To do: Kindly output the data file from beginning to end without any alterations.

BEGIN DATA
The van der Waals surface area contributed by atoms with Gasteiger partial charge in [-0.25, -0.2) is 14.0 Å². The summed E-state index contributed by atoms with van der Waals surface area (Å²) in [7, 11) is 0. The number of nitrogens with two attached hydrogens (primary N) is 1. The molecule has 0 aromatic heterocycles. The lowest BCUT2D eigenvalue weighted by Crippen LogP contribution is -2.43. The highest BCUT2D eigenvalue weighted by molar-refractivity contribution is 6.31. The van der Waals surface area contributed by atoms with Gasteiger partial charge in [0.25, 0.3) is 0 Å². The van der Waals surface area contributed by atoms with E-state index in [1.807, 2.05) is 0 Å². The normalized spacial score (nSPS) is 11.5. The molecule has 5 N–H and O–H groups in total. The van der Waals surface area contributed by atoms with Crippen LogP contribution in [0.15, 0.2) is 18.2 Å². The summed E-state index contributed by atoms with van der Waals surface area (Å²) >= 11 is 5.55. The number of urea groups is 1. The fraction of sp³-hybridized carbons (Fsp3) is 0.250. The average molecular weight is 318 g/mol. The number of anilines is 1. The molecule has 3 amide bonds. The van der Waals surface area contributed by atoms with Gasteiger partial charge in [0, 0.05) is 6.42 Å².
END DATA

The van der Waals surface area contributed by atoms with Gasteiger partial charge in [-0.25, -0.2) is 14.0 Å². The summed E-state index contributed by atoms with van der Waals surface area (Å²) in [7, 11) is 0. The number of nitrogens with two attached hydrogens (primary N) is 1. The molecule has 0 aromatic heterocycles. The lowest BCUT2D eigenvalue weighted by Crippen LogP contribution is -2.43. The highest BCUT2D eigenvalue weighted by molar-refractivity contribution is 6.31. The van der Waals surface area contributed by atoms with Gasteiger partial charge in [0.25, 0.3) is 0 Å². The van der Waals surface area contributed by atoms with E-state index in [1.807, 2.05) is 0 Å². The normalized spacial score (nSPS) is 11.5. The molecule has 5 N–H and O–H groups in total. The van der Waals surface area contributed by atoms with Crippen LogP contribution in [0.15, 0.2) is 18.2 Å². The summed E-state index contributed by atoms with van der Waals surface area (Å²) >= 11 is 5.55. The number of urea groups is 1. The fraction of sp³-hybridized carbons (Fsp3) is 0.250. The average molecular weight is 318 g/mol. The number of anilines is 1. The molecule has 3 amide bonds. The van der Waals surface area contributed by atoms with Gasteiger partial charge in [0, 0.05) is 6.42 Å².